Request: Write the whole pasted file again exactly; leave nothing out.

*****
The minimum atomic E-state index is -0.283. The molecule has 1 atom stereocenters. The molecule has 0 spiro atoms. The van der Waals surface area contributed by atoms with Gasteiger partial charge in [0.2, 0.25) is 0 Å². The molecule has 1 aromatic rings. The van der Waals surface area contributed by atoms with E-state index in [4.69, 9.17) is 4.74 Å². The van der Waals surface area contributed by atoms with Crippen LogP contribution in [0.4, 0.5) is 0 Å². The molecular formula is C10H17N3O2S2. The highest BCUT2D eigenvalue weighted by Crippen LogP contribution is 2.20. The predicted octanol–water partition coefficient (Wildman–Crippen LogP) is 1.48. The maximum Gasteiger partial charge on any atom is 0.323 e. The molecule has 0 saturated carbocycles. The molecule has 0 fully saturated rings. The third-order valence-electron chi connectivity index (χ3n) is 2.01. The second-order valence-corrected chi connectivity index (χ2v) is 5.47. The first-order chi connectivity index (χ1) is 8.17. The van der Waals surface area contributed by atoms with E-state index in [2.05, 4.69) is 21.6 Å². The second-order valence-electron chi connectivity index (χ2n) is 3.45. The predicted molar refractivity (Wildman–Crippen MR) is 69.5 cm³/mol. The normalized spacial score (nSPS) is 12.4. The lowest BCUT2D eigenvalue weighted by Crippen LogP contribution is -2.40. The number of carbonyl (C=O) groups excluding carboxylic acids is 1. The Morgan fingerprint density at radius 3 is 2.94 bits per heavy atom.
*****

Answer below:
The minimum atomic E-state index is -0.283. The molecule has 1 atom stereocenters. The molecule has 0 spiro atoms. The van der Waals surface area contributed by atoms with Gasteiger partial charge in [0.2, 0.25) is 0 Å². The molecule has 1 aromatic rings. The van der Waals surface area contributed by atoms with E-state index in [4.69, 9.17) is 4.74 Å². The van der Waals surface area contributed by atoms with Crippen LogP contribution in [0.4, 0.5) is 0 Å². The molecular formula is C10H17N3O2S2. The highest BCUT2D eigenvalue weighted by Crippen LogP contribution is 2.20. The predicted octanol–water partition coefficient (Wildman–Crippen LogP) is 1.48. The maximum Gasteiger partial charge on any atom is 0.323 e. The molecule has 0 saturated carbocycles. The molecule has 0 fully saturated rings. The third-order valence-electron chi connectivity index (χ3n) is 2.01. The second-order valence-corrected chi connectivity index (χ2v) is 5.47. The first-order chi connectivity index (χ1) is 8.17. The van der Waals surface area contributed by atoms with E-state index in [2.05, 4.69) is 21.6 Å². The second-order valence-electron chi connectivity index (χ2n) is 3.45. The predicted molar refractivity (Wildman–Crippen MR) is 69.5 cm³/mol. The normalized spacial score (nSPS) is 12.4. The lowest BCUT2D eigenvalue weighted by Crippen LogP contribution is -2.40. The number of carbonyl (C=O) groups excluding carboxylic acids is 1. The Morgan fingerprint density at radius 3 is 2.94 bits per heavy atom.